Papers and session proposals are invited for the conference “Imaging America,” a meeting of the Great Lakes American Studies Association (GLASA), which will be held at the University of Notre Dame, March 19-21, 2009. Deadline for submission has been extended to October 15, 2008.
Imaging America evokes themes that are both fundamental to the development of American Studies as a discipline, and representative of some of the most current research in the field. “Images” can refer both to visual or material representations and to the cultural impressions and expectations embodied in texts, oral traditions, or social performance. “America” is a contested term in American Studies, referring alternately to the United States and the Americas. As a theme for our conference, we hope that “Imaging America” will provide an opportunity for scholars and emerging scholars to enter a discussion about the boundaries, both literal and cultural, of America, as well as about the role of images in our analysis of America.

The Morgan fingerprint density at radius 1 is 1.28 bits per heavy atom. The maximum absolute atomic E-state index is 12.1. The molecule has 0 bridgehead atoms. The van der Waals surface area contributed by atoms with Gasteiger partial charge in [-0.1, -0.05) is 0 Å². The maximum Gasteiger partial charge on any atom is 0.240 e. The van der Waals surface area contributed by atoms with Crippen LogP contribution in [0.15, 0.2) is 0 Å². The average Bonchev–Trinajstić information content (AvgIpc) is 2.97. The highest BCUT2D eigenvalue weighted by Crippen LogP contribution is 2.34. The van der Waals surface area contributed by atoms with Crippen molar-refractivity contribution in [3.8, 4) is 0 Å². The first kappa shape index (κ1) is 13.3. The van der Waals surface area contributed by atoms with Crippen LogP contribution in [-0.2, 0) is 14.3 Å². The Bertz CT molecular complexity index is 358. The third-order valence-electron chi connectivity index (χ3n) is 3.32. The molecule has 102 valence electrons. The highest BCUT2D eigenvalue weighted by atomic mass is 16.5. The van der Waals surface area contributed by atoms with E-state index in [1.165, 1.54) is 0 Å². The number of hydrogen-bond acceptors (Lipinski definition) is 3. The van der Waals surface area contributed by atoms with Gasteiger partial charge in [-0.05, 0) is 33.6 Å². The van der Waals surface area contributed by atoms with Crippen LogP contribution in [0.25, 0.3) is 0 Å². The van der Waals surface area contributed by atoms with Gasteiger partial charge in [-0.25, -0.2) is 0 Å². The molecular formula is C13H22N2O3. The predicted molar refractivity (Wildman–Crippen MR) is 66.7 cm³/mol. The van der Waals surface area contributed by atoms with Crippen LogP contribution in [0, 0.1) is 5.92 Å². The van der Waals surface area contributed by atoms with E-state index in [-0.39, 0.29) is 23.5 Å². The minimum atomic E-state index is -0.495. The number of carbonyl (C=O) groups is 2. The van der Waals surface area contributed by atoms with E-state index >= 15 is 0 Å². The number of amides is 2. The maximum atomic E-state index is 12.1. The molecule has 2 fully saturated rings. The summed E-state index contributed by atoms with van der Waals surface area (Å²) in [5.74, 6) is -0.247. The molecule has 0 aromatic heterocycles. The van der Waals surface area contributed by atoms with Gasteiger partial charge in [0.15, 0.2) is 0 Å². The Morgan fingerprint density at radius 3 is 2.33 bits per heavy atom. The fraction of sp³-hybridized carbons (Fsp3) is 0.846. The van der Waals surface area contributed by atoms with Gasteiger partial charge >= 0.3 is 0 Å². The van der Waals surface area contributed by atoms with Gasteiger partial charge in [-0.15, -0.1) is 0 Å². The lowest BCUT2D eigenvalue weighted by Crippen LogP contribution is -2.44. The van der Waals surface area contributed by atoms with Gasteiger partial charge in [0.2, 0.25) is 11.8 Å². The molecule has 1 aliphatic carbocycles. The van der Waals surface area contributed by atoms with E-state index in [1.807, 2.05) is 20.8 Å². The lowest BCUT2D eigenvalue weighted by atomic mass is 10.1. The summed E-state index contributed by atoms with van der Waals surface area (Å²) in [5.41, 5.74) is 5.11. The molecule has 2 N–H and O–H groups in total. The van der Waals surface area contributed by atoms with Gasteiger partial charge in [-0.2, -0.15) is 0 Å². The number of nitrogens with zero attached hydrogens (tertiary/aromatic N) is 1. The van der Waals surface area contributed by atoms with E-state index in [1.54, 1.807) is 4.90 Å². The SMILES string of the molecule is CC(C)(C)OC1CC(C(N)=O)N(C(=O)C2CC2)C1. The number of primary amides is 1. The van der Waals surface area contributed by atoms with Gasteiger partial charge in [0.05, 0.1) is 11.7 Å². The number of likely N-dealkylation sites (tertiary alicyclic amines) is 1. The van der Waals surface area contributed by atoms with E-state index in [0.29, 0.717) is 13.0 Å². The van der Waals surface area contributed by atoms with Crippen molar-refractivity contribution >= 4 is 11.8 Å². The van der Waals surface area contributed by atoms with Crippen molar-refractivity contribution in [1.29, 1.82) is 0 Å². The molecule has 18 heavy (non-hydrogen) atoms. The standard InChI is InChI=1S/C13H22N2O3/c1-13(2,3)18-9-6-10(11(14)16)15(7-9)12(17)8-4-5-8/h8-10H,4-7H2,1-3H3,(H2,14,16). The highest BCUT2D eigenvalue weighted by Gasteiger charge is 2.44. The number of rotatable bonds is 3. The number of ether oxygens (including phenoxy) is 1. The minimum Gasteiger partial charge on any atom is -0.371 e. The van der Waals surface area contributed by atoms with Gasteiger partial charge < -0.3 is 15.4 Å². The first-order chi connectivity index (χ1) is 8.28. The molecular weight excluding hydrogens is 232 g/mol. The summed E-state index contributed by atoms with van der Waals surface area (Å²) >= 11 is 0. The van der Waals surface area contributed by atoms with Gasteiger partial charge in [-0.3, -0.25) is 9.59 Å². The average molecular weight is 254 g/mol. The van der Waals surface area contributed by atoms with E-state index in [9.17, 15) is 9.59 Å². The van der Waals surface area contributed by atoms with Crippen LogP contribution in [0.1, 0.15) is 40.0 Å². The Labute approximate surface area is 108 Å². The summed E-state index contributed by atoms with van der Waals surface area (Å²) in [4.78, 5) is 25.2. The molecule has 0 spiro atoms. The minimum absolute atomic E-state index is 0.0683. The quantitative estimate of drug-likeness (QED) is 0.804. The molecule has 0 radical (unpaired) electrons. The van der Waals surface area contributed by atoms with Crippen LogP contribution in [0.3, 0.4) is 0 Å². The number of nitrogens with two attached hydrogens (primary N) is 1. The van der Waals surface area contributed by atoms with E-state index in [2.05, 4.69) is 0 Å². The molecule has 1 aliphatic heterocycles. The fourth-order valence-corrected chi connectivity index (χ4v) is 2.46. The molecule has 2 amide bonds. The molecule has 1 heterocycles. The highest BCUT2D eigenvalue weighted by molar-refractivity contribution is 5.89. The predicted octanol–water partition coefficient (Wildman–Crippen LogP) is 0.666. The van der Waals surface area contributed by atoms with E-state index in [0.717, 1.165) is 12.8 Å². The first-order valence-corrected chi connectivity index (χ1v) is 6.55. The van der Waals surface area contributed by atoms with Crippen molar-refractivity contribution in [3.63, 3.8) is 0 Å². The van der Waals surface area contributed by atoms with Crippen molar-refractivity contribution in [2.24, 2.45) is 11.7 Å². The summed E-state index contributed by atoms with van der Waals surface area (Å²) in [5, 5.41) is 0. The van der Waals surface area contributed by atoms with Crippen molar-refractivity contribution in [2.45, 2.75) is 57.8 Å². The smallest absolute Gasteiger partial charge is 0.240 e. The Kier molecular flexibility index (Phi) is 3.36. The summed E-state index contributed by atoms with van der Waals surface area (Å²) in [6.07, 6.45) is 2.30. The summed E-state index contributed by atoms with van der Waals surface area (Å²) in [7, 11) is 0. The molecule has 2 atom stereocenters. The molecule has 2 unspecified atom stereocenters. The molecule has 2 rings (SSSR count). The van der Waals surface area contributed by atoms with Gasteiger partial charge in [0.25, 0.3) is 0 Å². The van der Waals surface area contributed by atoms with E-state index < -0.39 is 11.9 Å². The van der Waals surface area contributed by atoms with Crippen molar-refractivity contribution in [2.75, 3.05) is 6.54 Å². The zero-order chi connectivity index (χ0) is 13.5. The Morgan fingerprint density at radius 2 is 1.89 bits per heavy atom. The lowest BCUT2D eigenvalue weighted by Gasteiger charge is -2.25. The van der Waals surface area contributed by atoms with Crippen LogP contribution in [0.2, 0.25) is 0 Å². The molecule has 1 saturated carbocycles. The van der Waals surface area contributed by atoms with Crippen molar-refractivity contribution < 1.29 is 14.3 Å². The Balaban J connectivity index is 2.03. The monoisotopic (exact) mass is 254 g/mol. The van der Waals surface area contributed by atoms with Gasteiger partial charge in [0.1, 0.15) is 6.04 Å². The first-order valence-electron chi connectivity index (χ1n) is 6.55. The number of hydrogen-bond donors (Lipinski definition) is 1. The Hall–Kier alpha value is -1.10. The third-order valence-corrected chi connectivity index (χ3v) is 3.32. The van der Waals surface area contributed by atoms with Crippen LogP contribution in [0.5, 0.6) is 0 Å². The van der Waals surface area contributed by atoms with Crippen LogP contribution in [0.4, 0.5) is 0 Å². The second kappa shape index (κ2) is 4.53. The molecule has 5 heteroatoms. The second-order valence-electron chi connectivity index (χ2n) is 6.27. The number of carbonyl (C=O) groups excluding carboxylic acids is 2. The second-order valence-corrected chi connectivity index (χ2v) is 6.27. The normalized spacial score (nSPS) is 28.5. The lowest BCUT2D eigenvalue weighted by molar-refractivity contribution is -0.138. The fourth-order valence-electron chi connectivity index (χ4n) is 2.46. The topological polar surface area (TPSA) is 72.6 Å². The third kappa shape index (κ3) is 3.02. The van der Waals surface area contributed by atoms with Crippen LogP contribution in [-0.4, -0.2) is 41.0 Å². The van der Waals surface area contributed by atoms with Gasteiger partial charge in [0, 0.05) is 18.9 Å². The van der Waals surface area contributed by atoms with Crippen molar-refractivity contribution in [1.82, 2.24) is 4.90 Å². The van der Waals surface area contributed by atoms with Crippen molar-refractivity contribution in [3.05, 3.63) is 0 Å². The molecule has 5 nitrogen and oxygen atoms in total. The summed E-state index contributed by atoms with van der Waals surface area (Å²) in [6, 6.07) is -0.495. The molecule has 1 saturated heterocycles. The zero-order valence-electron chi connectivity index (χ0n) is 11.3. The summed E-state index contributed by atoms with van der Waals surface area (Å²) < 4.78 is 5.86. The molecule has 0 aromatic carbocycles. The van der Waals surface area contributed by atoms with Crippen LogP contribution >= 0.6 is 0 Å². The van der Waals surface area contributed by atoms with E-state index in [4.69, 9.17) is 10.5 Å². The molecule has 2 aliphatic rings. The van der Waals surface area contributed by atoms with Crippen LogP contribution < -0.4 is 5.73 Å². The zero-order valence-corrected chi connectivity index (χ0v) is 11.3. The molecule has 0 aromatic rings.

Proposed papers may consider any aspect and interpretation of the theme “Imaging America” including the following:
“America” conceived and defined as a place, land, nation, and people in terms of visual, cultural, and textual images and practices of mapping, naming, and/or cultural geography.
The transnational dimensions of “America” with expanded attention to the “Americas,” both north and south.
Stereotypes, competing cultural images of and from minority communities, including those defined by race, ethnicity, religion, class, gender, sexuality, ability, region.
The diversity of American religious iconography and images.
The production and cultural use of visual images, e.g. photography, art, advertising, and how new imaging technologies transform national, regional, and individual self-understanding and experience.
The ways in which America is “imaged” during political campaigns, especially the 2008 presidential election.
The roles that American images play in defining national subjectivity and determining who “counts” in the national imaginary.
The emotional and affective dimension of American images and icons, e.g. the flag, the soldier, the West.
Please send 200 word abstracts and c.v. by October 15, 2008 (electronic submission is preferred) to Erika Doss, Chair, Department of American Studies, University of Notre Dame, at: email@example.com. Submissions may also be mailed to Sandra M. Gustafson, Department of English University of Notre Dame Notre Dame, IN 46556.
Participants will be notified of their acceptance by November 1. Graduate students are encouraged to apply; partial funding for conference travel may be available.